Syracuse freshman rapidly maturing
MORGANTOWN - The second play Syracuse linebacker Dyshawn Davis saw against Rutgers was the one he was preparing for most.
It was a simple second-and-10 play early in the first quarter in the Oct. 1 game inside Syracuse's Carrier Dome. The Rutgers tight end moved from the right side of the line of scrimmage to the left. The wide receiver on the left side motioned toward the tight end.
"We ran through that play so many times during the week of practice," Davis said. "We kind of knew the call and we had the play locked down."
Davis saw everything happening in front of him as he'd expected. As soon as that receiver made his move, Davis countered with his. On that play, Davis was blitzing through the middle. His timing was perfect. All that was left was the hit.
"Watching so much film, I knew the angle I had to take to hit the hole without anyone touching me," he said.
"Once the guard pulled, I knew I was going to have a chance to make a play. I knew it was coming and then I was in the backfield one-on-one with the running back."
Davis was slicing through the line of scrimmage as the ball was snapped and the right guard moved left. He nearly took the handoff from the Rutgers quarterback and ran into the running back before he could get the ball. Cornerback Ri'Shard Anderson scooped it up and ran 65 yards for a touchdown.
"They say how you play is all about how you practice," Davis said. "Everything fell into place, but I was shocked at the fumble. That didn't happen in practice. I didn't even know we had the ball until I saw everyone running."
Davis (his first name is pronounced DIE-shawn) has 10 tackles, 4 1/2 tackles for a loss, two sacks and the forced fumble in the past two games. The Orange (4-2, 0-1 Big East) hope for more when they host No. 11 West Virginia (5-1, 1-0) at 8 p.m. Friday on ESPN.
Syracuse has been getting more from Davis by actually asking less. Starting as a true freshman, Davis was taken out of the team's nickel pass defense package after four games. The Orange were crushed by injuries in the preseason and Davis had been asked to play in all of the defensive packages.
"We try to get our best players on the field, but it becomes difficult," Coach Doug Marrone said.
"I guess I can't talk about every freshman, but in my position, all the freshmen I've coached, it puts pressure and all those things on that player. What we wanted to do is cut back the nickel package so he could focus on our base defense.
"We've gotten more production out of Dyshawn now and he feels comfortable with the base. Now we feed him the nickel package. He's just maturing into that position.
"I wouldn't be surprised if by the end of the year, or through the year, you see situations when he's on the field playing more."
Davis has the challenge of not only starting at linebacker as a freshman, but playing the position for the first time. Davis was an all-conference receiver in high school in Woodbury, N.J.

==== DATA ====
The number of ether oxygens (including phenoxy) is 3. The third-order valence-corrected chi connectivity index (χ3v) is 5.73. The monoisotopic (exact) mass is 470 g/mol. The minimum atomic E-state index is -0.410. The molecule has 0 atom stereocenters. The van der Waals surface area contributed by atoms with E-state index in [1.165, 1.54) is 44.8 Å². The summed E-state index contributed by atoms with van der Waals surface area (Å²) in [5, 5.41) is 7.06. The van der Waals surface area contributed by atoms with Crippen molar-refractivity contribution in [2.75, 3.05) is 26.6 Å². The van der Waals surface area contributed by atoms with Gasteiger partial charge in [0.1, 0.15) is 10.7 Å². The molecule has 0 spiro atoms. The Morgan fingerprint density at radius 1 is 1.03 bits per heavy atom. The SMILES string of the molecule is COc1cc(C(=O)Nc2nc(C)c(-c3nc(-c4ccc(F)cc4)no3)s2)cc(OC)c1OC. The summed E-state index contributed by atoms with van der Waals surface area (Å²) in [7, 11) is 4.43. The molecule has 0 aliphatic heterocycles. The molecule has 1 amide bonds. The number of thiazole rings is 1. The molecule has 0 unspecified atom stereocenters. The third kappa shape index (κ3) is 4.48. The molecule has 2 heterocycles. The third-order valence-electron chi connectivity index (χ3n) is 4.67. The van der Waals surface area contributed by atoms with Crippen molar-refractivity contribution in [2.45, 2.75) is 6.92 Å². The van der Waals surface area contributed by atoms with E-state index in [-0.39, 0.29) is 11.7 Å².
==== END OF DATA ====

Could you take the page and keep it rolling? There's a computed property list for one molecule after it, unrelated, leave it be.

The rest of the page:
He had 199 receptions for 1,400 yards in his career and as a senior caught 80 passes for 800 yards and seven scores.
He had just one Football Bowl Subdivision offer and he was disappointed it wasn't from Rutgers. He committed to the Orange, but ended up at Milford Academy, a prep school in Connecticut that has about two-dozen former players in the NFL. It's an isolated place without many distractions nearby and Davis handled his academics as well as football, though that came with an obstacle along the way.
"I was recruited to Syracuse to play wide receiver and I went to Milford to play receiver, but after a couple practices they switched me to defense," he said. "I was pretty ticked off about it, to be honest. I didn't want to play defense and I knew my heart was on offense."
He didn't have a choice, so he became a safety and actually starred on Milford's nickel package. He finished with 35 tackles, 13 1/2 tackles for loss, one sack, one interception, four pass breakups, three fumble recoveries and three defensive touchdowns. Twice he was named the defensive player of the game.
Davis enrolled at Syracuse in January and was ready for spring football. One day, John Anselmo, the assistant head coach who works with linebackers, pulled Davis aside. Anselmo, who was Nassau Community College's head coach when Jason Gwaltney arrived from WVU, wanted Davis as a linebacker.
Davis was unsure, but had learned at Milford to trust his coaches.
"I didn't even know how to get in a linebacker stance, I didn't know how to take on blocks or linemen, I had none of the concepts of the position," he said. "Everything was different, but I stuck with it and my coaches and believed in them."
He had eight tackles and a sack in his first game and has helped the Orange rebuild the linebacker position after losing 2010's top tacklers - Derrell Smith and Doug Hogue - to graduation. Hogue had 10 tackles, 1 1/2 tackles for a loss, half a sack and two interceptions against WVU last season. Davis plays the same weak side position.
"They lost two all-conference guys last year who were really good, but the freshman kid, No. 35, has got some big-play potential to him," WVU Coach Dana Holgorsen said. "They blitz him a bunch and he makes a bunch of plays."